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    JANUARY 24, 2019By Tim Benson

    There Is No Scientific Justification For Banning Hydraulic Fracturing In Florida

    Companion legislation has been introduced in the Florida Legislature that would ban hydraulic fracturing, also known as “fracking,” in the Sunshine State. Opposition to fracking in Florida stems partly from environmental concerns over the possibility the process could contaminate the Everglades National Park or groundwater in the Floridan or Biscayne aquifers, which provide drinking water to most of the state’s population. (Other legislation has also been introduced to ban fracking specifically to “protect the integrity of the aquifer.”)

    Enacting a permanent ban on fracking would be a costly mistake. Fracking wells are located thousands of feet beneath the Earth’s surface. However, water wells and drinking water sources are typically no more than hundreds of feet deep. Despite fear-mongering to the contrary, there is no evidence that seepage of fracking fluids, oil, or natural gas from fracking wells contaminate water sources.

    The misconception that fracking is polluting water has been debunked by numerous researchers. Since 2010, there have been more than two dozen peer-reviewed studies and assessments from experts determining the fracking process is not a systemic threat to groundwater sources. Perhaps most notably, the Obama-era U.S. Environmental Protection Agency (EPA) confirmed these findings in 2016 with its own $29 million, six-year study of the impacts on groundwater by 110,000 fracked oil and natural gas wells in use across the country since 2011. That report concluded, “Hydraulic fracturing operations are unlikely to generate sufficient pressure to drive fluids into shallow drinking water zones.”

    While no fracking is currently being conducted in the state, the process has been used in the past, and Florida has a long history of oil and natural gas extraction. The U.S. Energy Information Administration reports over 1.92 million barrels of crude oil were extracted from the state in 2017, along with 14.87 billion cubic feet of natural gas.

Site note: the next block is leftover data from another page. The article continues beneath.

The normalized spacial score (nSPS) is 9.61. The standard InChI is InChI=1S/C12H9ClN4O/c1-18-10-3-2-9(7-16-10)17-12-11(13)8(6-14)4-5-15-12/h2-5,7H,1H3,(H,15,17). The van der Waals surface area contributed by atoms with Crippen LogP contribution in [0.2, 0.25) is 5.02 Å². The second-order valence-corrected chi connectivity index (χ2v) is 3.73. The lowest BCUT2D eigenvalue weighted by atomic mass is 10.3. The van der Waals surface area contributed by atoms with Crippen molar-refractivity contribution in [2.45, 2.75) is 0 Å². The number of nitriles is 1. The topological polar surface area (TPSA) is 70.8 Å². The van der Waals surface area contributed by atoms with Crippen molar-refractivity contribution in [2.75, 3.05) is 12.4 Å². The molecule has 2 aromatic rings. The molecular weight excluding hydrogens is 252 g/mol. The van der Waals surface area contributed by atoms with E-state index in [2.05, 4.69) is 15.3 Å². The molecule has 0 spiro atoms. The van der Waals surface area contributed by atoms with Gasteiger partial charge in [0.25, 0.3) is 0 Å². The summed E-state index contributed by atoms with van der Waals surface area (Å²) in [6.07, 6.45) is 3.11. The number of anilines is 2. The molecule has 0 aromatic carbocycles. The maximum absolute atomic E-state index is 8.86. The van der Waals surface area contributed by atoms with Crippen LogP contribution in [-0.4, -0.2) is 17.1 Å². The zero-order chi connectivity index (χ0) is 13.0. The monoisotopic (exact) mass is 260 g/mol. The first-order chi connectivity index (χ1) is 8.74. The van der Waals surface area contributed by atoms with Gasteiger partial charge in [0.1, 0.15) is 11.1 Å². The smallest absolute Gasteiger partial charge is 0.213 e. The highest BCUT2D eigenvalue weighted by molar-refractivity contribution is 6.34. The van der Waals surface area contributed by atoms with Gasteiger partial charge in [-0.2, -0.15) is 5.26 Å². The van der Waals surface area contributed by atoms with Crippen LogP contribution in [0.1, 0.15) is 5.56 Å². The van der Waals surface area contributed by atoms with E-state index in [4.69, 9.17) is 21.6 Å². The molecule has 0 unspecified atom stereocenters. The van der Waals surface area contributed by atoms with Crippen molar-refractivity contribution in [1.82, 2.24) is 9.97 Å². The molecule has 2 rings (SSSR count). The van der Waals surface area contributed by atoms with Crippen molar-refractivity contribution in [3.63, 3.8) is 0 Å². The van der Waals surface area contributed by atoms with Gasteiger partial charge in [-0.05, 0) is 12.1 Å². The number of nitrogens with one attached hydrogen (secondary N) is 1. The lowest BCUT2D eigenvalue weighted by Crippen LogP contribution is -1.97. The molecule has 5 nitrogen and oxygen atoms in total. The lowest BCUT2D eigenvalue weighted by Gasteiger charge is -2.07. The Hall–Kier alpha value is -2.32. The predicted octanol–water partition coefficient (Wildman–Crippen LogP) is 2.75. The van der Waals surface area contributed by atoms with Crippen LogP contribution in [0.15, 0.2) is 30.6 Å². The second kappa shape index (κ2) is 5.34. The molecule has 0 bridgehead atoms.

According to the state Department of Environmental Protection, “Over 1,000 permitted wells have been drilled [in Florida] since 1943. During this timeframe, the petroleum industry has safely produced 611 million barrels of crude oil and 689 billion cubic feet of natural gas. … There have been no major accidents, spills, or blowouts in Florida’s history. Compliance rates with permit provisions and Florida’s rules and statutes for the industry is very high, around 98 percent.”

    As well as being environmentally safe, fracking has had a positive economic impact on those areas that have allowed the practice. A 2016 study of communities near shale basins – conducted by researchers at the University of Chicago, Princeton University, and the Massachusetts Institute of Technology (MIT) – determined hydraulic fracturing activity brings $1,300 to $1,900 in annual benefits to local households, including “a 7 percent increase in average income, driven by rises in wages and royalty payments, a 10 percent increase in employment, and a 6 percent increase in housing prices.” 

    Federal, state, and local governments have tested thousands of sites for hydraulic fracturing pollution of groundwater and drinking water resources over the last decade. In light of the immense number of studies showing fracking is safe and that it provides substantial economic benefits, Florida lawmakers should not seek to ban fracking, place a moratorium on, or place onerous regulations on drilling activity. Traditional drilling is currently being conducted in the Sunshine State in a safe and responsible manner.

    It is not meant to suggest there are zero risks associated with fracking or other drilling operations. However, those risks are quite small compared to the enormous benefits fracking continues to provide to the United States.